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Campaigning for good beer in good pubs in north Lancashire and the Ingleborough area

CAMRA Lunesdale

School's in...

Ian Walsh (owner), Garth Whittaker (brewer), Ren Wallbank (owner), Brian Peters (sales)

After a session on the blackboard I had an encounter with the headmaster, who gave me detention. “It’s either that or hopscotch,” he said sternly. “Please sir, can’t I have both?” Indeed I could. And I did!

Ever wanted to relive your schooldays? Well, last night you had the opportunity. Though this was for big boys and girls only. A new educational establishment has arrived on the scene: a quaffers’ college, a school of beer, an academy of ale. Yes, Old School Brewery is now accepting students. A typical conversation might go: “So, Principal, what is it you do here?” “We make beer.” “Crikey, in my day we did woodwork.”

Enough of the education theme... Or perhaps not, because the launch of OSB’s stunning portfolio of beers at Lancaster’s Waterwitch was, in the full sense of the term, an educational event. We learned about tradition, commitment and dedication, we had a taste tutorial where all the outcomes were achieved, and in the end of term test I awarded them ten out of ten.

For dentist Ian Walsh and builder Ren Wallbank (I’ll resist jokes about a shared interest in cavities), together with brewer Garth Whittaker all the months of planning and building (the brewery is housed in a converted barn in Warton) paid off in the reception their beers received. The Waterwitch was packed and buzzing — I don’t think I’ve seen such enthusiasm (and thirst) at a brewery launch.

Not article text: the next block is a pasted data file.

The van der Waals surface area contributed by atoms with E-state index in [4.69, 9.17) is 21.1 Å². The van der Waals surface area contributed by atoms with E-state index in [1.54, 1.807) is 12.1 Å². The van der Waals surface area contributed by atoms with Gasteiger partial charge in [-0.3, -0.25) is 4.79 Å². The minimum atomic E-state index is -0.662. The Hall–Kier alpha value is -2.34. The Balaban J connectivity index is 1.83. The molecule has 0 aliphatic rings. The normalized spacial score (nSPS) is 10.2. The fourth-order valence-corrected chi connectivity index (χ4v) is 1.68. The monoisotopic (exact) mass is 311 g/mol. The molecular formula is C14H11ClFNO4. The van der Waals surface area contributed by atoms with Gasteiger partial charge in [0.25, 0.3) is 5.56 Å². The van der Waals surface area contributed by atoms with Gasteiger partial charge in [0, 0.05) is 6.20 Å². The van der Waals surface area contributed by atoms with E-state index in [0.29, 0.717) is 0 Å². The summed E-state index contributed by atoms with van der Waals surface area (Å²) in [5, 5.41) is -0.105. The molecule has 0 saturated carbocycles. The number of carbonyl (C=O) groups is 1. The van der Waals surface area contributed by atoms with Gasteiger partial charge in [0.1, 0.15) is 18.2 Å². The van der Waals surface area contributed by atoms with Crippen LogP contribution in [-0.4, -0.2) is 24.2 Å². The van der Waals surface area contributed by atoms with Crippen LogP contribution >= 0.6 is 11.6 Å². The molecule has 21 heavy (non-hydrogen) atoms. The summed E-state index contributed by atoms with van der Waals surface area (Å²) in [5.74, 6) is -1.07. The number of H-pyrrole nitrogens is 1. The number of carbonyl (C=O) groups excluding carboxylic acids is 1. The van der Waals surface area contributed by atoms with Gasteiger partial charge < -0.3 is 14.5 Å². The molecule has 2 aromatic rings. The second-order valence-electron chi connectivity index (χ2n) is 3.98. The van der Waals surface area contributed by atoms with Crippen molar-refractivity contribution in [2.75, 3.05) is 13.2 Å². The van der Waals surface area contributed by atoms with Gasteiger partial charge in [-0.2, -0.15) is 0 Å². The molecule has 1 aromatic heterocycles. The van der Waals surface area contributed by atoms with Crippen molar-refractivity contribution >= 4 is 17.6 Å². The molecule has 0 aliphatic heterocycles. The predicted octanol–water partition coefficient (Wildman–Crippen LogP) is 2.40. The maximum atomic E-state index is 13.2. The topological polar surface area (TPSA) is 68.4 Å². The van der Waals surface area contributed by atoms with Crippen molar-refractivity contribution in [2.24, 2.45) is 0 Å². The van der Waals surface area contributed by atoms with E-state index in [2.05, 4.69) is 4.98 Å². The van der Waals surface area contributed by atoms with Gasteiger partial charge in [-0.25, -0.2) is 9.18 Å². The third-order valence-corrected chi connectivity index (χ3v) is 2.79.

It’s not difficult to see why. Ale making has its subtle complexities, but at its heart is a simple principle that nevertheless some brewers miss: the beer must taste of something. Old School’s beers are true individualists, all unashamedly bold in taste, but with distinctive luscious flavours that distinguish one from another. A common factor is full mouth feel — that glorious combination of texture and taste that gives a great beer its developing flavour and final body.

I used the word “stunning” earlier, and I’ll use it again. Try OSB’s 3.7% Blackboard mild and you’ll understand why. Grainy, oaty texture through a massive creamy richness, full roast notes, drying black chocolate finish. (It’s a mild that prompts favourable comparison with the best: Holt’s, Bank Top, Cains.) Or what looks like its polar opposite, the delicate, glowingly pale Hopscotch, a 3.7% thirst quencher, with a huge, juicy taste for its gravity and a massive hop presence. You could drink it till the cows come home. Or the bell goes for end of school.

But you must leave room for the other two. Don’t be deceived by the straw-coloured Detention (4.1%) — it’s different from Hopscotch: plenty of fruit at the start, not quite so big on the hops but a nicely drying and lengthy finish. But top of the form is undoubtedly Headmaster (4.5%) in my view set to win (together with Blackboard) a host of prizes at future beer festivals. At a time when most bitters seem to be blanching (the word anaemic springs to mind) thank God for a beefy beer that’s had half a ton of crystal malt thrown at it and come out smiling. Drink it and you get great wedges of flavour: sweet malt, dark fruit, and in the end biscuity and then hoppy.

This is a complex and mighty beer with an extraordinarily full mouth feel.

Thanks to all for a truly memorable occasion: to the OSB team for your dedication to the cause, to Emma Procter of Mitchell’s for the arrangements, and to Emma May and crew at the wonderful Waterwitch, whose warmth and efficiency put the finishing touches to the evening.

School’s in for Summer, and for all the seasons that lie ahead.

Julian Holt, Press Officer, Lunesdale CAMRA

Old School Brewery will be featured in the August 2012 issue of Lunesdale Drinker, the branch magazine.